Place:Marston Trussell, Northamptonshire, England

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NameMarston Trussell
Alt namesMarston-Trussellsource: Family History Library Catalog
TypeParish (ancient), Civil parish
Located inNorthamptonshire, England
See alsoOxendon Rural, Northamptonshire, Englandrural district in which it was located 1894-1935
Brixworth Rural, Northamptonshire, Englandrural district in which it was located 1935-1974
Daventry District, Northamptonshire, Englanddistrict municipality covering the area since 1974
source: Family History Library Catalog


the text in this section is copied from an article in Wikipedia

Marston Trussell is a village and civil parish in the Daventry district of the county of Northamptonshire in England. Marston Trussell was first recorded as 'Mersitone', meaning marsh settlement. The parish includes Thorpe Lubenham. At the time of the 2001 census, its population was 163 people, reducing slightly to 157 at the 2011 census but including Lubenham.

The manor house in the village, Marston Trussell Hall, dates from circa 1606 and is an Elizabethan-style mansion with fine wood panelling interiors in the drawing room; in later years the existing house was dwarfed by a Victorian extension which no longer exists. A priesthole was discovered in the mid-1950s. The grounds of the hall have gardens and a newly added sunken Italian garden. Also of note are the 10 Wellingtonia trees. Richard Trussell was lord of the manor in 1233. The Trussells of Marston died out in the 14th century and the hall was eventually re-established as the seat of the Barwell-Ewins Bennett family. There is a hatchment in the parish church of Henry Barwell who died in 1763.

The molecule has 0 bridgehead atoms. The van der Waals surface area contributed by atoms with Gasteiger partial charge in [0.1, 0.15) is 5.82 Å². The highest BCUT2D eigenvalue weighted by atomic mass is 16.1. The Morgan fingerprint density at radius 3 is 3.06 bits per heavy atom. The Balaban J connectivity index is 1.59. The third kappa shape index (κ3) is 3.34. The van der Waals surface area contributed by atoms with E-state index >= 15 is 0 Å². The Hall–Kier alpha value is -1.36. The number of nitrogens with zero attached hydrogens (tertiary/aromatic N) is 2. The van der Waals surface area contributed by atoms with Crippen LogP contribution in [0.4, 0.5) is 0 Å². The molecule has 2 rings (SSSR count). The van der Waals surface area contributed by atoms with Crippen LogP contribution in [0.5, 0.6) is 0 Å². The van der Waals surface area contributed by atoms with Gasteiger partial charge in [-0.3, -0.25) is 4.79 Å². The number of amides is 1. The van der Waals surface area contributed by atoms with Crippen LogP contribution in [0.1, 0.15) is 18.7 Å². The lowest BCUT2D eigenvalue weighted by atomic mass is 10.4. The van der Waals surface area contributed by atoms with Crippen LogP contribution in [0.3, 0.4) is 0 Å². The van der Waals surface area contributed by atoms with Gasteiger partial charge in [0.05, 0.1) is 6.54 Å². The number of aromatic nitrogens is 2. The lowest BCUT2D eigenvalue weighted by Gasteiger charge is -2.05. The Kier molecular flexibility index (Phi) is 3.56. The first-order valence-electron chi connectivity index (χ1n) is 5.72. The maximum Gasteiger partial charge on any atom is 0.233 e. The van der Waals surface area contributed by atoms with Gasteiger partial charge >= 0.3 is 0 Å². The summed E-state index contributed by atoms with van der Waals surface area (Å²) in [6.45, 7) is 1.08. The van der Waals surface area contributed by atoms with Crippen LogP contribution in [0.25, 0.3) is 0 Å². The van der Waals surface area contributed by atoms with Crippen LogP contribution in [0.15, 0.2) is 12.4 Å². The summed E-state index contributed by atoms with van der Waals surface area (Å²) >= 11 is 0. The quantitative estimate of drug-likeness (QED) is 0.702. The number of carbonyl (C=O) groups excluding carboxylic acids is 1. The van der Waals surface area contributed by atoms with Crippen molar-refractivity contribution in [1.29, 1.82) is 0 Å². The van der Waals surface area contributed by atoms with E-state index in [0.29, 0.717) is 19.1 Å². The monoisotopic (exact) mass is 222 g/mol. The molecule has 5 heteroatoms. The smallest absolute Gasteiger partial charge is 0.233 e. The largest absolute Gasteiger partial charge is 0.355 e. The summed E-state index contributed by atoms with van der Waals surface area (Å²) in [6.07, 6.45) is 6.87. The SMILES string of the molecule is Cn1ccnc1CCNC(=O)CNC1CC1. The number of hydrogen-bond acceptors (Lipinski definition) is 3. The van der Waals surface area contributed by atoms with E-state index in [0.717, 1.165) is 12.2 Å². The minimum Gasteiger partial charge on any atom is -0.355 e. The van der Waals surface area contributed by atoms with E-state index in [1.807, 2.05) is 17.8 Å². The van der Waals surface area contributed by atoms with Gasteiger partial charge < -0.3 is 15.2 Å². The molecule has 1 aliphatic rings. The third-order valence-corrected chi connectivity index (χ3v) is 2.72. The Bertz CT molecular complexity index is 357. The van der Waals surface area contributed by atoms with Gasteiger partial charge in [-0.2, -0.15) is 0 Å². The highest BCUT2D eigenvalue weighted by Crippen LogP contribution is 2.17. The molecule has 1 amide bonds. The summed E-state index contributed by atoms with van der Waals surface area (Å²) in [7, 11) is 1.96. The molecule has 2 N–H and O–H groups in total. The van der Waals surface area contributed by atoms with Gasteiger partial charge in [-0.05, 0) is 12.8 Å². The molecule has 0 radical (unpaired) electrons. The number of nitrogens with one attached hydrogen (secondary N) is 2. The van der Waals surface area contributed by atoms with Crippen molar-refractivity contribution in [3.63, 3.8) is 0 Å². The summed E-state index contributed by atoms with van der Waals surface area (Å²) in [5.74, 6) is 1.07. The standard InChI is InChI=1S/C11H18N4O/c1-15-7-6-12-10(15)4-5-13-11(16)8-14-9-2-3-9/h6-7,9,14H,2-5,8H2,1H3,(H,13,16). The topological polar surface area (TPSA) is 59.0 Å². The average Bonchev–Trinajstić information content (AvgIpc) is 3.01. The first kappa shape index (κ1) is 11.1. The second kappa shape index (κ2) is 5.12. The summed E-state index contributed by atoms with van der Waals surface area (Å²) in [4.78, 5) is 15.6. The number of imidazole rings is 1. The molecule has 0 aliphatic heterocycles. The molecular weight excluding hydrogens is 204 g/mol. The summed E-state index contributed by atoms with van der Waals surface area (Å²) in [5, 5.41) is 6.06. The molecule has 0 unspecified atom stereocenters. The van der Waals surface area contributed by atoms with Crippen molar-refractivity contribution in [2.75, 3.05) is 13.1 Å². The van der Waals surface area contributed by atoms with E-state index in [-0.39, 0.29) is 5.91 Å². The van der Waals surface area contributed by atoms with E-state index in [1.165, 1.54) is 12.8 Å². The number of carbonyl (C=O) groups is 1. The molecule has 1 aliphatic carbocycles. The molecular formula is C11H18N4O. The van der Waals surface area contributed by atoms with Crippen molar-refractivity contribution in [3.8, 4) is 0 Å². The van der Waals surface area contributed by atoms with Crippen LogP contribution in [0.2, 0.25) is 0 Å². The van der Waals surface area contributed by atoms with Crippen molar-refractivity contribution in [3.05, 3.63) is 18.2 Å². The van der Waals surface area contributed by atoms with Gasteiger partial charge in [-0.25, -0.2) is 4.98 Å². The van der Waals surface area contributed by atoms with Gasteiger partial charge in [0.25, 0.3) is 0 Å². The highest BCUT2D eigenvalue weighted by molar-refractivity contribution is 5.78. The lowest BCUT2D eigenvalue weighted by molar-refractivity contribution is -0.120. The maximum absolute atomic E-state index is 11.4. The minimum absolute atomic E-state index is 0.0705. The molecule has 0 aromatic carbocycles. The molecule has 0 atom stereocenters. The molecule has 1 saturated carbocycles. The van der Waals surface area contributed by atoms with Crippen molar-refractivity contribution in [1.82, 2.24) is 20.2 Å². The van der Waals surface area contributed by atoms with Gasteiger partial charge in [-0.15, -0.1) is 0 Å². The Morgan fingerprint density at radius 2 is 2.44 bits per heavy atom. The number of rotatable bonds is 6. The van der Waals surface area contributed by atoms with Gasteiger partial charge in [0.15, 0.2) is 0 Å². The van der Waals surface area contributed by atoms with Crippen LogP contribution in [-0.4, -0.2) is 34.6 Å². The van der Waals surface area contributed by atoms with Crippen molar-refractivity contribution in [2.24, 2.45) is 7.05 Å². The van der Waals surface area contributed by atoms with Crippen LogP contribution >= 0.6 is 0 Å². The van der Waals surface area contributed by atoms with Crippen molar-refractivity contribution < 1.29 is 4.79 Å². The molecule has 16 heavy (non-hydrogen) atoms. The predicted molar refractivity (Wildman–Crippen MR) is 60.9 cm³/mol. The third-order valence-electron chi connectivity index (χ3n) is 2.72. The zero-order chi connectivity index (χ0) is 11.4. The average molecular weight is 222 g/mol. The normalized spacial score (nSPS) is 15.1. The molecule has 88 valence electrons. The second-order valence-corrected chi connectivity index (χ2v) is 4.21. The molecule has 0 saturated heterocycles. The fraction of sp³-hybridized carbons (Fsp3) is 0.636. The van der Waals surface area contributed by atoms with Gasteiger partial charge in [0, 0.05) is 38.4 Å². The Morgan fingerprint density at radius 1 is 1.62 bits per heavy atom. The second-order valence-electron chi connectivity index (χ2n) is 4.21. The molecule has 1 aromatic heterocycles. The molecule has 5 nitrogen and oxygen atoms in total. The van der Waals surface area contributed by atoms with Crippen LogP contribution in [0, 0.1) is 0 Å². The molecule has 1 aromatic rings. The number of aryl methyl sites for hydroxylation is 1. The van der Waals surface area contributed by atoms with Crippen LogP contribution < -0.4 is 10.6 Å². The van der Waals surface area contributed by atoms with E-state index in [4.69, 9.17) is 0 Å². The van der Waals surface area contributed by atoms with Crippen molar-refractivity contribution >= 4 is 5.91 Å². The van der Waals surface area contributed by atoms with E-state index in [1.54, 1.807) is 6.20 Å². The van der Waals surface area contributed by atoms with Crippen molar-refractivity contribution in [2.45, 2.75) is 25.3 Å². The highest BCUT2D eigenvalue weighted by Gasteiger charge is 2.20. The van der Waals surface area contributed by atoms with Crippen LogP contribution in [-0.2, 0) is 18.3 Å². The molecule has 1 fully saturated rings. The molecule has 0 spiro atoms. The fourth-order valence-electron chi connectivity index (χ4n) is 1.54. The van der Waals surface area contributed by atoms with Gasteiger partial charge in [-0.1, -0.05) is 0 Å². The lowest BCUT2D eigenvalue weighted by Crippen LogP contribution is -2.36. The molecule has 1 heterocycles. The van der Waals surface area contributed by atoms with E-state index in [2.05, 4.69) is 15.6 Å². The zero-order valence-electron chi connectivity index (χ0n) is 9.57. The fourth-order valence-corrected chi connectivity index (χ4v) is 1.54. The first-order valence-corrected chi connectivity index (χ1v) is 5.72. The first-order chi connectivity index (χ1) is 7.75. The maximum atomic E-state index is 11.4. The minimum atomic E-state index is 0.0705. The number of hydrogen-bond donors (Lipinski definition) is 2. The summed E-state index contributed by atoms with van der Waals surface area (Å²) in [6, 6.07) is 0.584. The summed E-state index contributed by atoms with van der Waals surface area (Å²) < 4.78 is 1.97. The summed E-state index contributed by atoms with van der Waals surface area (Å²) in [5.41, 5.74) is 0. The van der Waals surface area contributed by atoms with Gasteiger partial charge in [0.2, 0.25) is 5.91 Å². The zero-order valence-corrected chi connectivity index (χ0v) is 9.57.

The River Welland was in flood at the time of the Battle of Naseby in 1645 which led to a massacre of retreating Royalists who were trapped between the river and the church; this area is known locally as Slaughterford field.

The late 17th century wrought-iron carriage gates of Marston Trussell Hall were originally made for the house of Erasmus Norwich at Brampton Ash. They were moved to the entrance of the hall in the mid-1700s. Some of the original wrought-iron railings are still used to partition fields at the hall. However, during the First World War, like many country houses, a lot of the wrought-iron was removed and used in the war effort for the manufacture of arms and munitions.

There are around 60 houses, St Nicholas Church and a village hall.

The village has a lake, two minutes walk to the west, which primarily stocks roach, perch and pike.

Alongside the lake resides the cricket pitch. The cricket team was started in the mid-1980s, predominantly playing friendlies on a Sunday. The team at one point could field five sets of brothers, Daniel (now at Wokingham Cricket Club) and Oliver Reddyhough, David and John Reddyhough, Simon and Sam Smith (now Gumley Cricket Club), Charles and Robert Mathew and Shaun and Ashley Burbery.

The village holds an annual Beer Festival, over a weekend in mid-June. The Victorian village hall becomes The Rising Sun (the old village pub, The Sun Inn, closed some time ago), complete with pub sign, hand pumps and a variety of real ales, and ciders, including some from the local Welland Valley vineyard.

The village is now (2017) enabled for high speed ultrafast (over 100Mbit/s) broadband via Zippynet.

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